Cover Classics takes a closer look at all-cover albums of the past, their genesis, and their legacy.
I imagine there are more than a few readers for whom George Michael might come under the heading of guilty pleasure. Maybe that’s why it’s taken as long as it has for him to be enrolled, and rightfully, into the Rock & Roll Half Fame. Guilt or no guilt, let’s just pause and admit that he really was one of the most creative interpreters of song we have had, as well as writing a fair old number of quality bangers himself. Yes, some of it may well have been somewhat wispy and ephemeral–most great pop music is–but I defy anyone not to have had a sly, secret bop to “Club Tropicana” in the comfort of their own kitchen.
I could certainly never really admit to loving Wham! at the time, but I sure as hell admired them. Later, as a solo artist, when it seemed Michael was the desire of all our wives and girlfriends, yes, it became a little harder. But, if anything, the quality of his own songs improved exponentially, until it would be only a curmudgeon who could deny his true talent. As his life, and its myriad difficulties, unraveled, that “local color” gave him, in the ridiculous way fame works, a greater credibility, and his untimely death gave even more. Add in the legion stories of his kindness to strangers, and we have all the trappings of a modern legend. Imagine had he lived.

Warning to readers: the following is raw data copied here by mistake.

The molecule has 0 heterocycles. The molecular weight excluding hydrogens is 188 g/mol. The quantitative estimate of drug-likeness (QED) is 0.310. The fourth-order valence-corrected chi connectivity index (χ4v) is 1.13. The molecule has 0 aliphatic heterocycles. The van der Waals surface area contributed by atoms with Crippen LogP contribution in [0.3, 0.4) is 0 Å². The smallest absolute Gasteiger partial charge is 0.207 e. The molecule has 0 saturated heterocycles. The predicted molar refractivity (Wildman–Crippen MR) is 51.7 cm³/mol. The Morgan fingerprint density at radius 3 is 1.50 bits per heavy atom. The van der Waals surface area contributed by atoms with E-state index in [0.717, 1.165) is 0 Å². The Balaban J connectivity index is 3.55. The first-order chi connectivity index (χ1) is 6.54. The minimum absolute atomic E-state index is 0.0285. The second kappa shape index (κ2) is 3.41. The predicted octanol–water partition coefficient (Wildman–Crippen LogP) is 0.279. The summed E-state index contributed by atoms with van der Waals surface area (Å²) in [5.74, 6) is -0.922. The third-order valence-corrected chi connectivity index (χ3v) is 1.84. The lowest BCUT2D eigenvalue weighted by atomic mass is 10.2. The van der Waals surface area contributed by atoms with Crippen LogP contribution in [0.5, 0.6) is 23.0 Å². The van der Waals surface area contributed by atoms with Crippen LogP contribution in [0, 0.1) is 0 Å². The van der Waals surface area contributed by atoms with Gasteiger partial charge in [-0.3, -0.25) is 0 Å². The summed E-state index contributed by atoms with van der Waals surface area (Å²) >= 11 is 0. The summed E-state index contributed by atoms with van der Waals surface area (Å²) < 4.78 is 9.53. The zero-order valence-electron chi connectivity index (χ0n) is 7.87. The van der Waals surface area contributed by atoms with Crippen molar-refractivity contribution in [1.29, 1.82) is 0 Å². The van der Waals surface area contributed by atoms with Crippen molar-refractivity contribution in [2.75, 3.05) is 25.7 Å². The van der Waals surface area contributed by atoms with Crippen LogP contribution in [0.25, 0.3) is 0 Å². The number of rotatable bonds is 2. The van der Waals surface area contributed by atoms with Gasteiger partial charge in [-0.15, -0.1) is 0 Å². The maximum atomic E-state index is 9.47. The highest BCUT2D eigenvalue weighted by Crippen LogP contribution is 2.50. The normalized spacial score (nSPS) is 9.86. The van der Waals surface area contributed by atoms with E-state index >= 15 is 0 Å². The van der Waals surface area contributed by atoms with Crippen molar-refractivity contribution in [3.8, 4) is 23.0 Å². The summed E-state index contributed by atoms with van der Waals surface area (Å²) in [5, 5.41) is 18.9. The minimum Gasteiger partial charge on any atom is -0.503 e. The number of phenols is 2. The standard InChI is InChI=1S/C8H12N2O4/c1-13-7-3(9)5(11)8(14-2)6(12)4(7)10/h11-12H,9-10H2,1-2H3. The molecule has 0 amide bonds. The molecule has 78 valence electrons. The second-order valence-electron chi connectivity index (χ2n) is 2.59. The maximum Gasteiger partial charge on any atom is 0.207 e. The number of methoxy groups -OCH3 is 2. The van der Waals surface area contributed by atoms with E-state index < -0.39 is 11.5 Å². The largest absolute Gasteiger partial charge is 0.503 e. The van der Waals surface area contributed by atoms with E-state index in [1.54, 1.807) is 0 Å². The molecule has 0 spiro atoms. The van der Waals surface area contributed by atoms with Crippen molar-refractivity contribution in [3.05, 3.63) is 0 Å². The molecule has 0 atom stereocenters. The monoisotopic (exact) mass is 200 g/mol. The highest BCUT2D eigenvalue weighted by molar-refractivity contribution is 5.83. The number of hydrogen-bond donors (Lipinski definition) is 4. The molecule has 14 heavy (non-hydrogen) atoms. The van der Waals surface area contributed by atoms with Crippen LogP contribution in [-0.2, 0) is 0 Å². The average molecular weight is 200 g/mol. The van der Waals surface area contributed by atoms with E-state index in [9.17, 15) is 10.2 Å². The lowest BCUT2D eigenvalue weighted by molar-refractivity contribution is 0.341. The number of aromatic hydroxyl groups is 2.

Songs From The Last Century, Michael’s cover album, came out in 1999. He released it at a time when his powers were arguably at his peak, following a run of chart-topping releases, Faith, Listen Without Prejudice (Volume 1) and Older, at least in his homeland. (In the US he had had to be satisfied with numbers 1, 2 and 6, respectively, ultimately very good listings for an artist seen largely as a singles specialist.) By his standards it was a flop, only managing a UK number 2 slot. For some reason, the American market did not take to it all, it getting only as far as a lowly 157, perhaps giving some concern to his management. Not to worry: five years later, Patience returned him to the top spot at home, and 12 in the US.